3. The state of the police in Sudan is absolutely disgusting, and what you say is true – they do it for props more than anything else.

    As I said, I lived in Sudan half my life, and my mother always spoke about how right now, there is a bitter, nasty air in Sudan that she has never witnessed before, despite all her years there. The people are changed, the atmosphere is changing, and as Rihab said, Sudan isn’t what it used to be, unfortunately. 😦 Hopefully we can save this balad before it’s swallowed by toxicity!

  4. Pingback: From Sudan: I Almost Got Arrested For Wearing Pants | Blog #45 | Michael Kevane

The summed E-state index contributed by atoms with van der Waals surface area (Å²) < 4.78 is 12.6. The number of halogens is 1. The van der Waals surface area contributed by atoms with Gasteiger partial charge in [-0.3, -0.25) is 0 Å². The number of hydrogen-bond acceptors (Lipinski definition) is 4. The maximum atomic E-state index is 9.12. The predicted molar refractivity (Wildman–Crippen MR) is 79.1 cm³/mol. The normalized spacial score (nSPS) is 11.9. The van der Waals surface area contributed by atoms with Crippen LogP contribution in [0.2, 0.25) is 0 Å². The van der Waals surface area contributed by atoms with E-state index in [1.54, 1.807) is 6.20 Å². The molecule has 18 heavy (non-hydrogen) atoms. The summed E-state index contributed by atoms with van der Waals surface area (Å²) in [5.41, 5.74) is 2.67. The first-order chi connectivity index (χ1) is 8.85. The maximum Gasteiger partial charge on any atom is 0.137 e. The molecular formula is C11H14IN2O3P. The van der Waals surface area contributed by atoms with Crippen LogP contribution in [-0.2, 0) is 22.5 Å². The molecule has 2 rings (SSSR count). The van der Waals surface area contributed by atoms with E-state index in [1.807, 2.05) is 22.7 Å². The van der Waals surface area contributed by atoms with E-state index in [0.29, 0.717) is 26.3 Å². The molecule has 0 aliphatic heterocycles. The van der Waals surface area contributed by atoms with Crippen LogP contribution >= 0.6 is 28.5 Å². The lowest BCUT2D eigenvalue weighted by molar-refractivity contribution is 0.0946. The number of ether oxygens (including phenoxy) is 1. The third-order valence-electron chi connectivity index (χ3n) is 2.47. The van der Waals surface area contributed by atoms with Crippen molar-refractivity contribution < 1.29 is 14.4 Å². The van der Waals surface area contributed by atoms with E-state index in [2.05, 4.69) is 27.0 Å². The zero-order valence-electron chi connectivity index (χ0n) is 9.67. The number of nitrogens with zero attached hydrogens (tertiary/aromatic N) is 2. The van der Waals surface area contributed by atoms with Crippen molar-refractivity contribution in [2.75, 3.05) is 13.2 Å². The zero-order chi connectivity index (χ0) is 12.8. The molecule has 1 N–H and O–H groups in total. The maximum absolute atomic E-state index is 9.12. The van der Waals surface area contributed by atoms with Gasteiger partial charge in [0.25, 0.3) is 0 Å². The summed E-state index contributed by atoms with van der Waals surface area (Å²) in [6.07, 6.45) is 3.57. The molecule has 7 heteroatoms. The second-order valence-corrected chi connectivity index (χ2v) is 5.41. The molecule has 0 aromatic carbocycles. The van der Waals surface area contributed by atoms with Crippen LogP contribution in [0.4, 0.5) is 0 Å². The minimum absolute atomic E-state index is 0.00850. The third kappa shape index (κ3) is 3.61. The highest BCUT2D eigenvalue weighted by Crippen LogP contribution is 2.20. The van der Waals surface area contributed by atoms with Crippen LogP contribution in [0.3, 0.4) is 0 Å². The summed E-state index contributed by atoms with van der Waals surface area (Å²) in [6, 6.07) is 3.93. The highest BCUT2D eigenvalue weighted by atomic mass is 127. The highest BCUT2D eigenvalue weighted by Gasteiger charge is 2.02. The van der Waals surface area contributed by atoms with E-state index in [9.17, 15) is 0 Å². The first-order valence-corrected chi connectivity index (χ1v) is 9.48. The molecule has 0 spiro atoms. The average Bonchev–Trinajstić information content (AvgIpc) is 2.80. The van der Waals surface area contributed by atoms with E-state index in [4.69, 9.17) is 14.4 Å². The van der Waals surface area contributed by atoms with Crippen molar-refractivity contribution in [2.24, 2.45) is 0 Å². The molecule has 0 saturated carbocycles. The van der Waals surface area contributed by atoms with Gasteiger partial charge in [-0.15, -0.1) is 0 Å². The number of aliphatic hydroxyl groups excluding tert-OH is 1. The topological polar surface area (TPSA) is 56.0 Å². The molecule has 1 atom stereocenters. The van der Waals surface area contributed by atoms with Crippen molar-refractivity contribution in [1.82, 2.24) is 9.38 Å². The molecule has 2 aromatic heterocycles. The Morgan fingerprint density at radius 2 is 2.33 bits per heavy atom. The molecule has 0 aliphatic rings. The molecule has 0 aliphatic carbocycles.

5. Wonderful article, thanks! I visited Sudan earlier this year after ten years in diaspora and I found exactly what you described; a whole other country than what I remembered. The Public order law has been re-enforced (with a vengeance) and policemen are picking and choosing their victims. The whole society structure is decaying and people are sucked into a vicious cycle of everyday struggle to put food on the table. injustice is everywhere and women -in particular- have to look over their shoulders and wish they were invisible until they get to wherever they are going. Very disheartening indeed.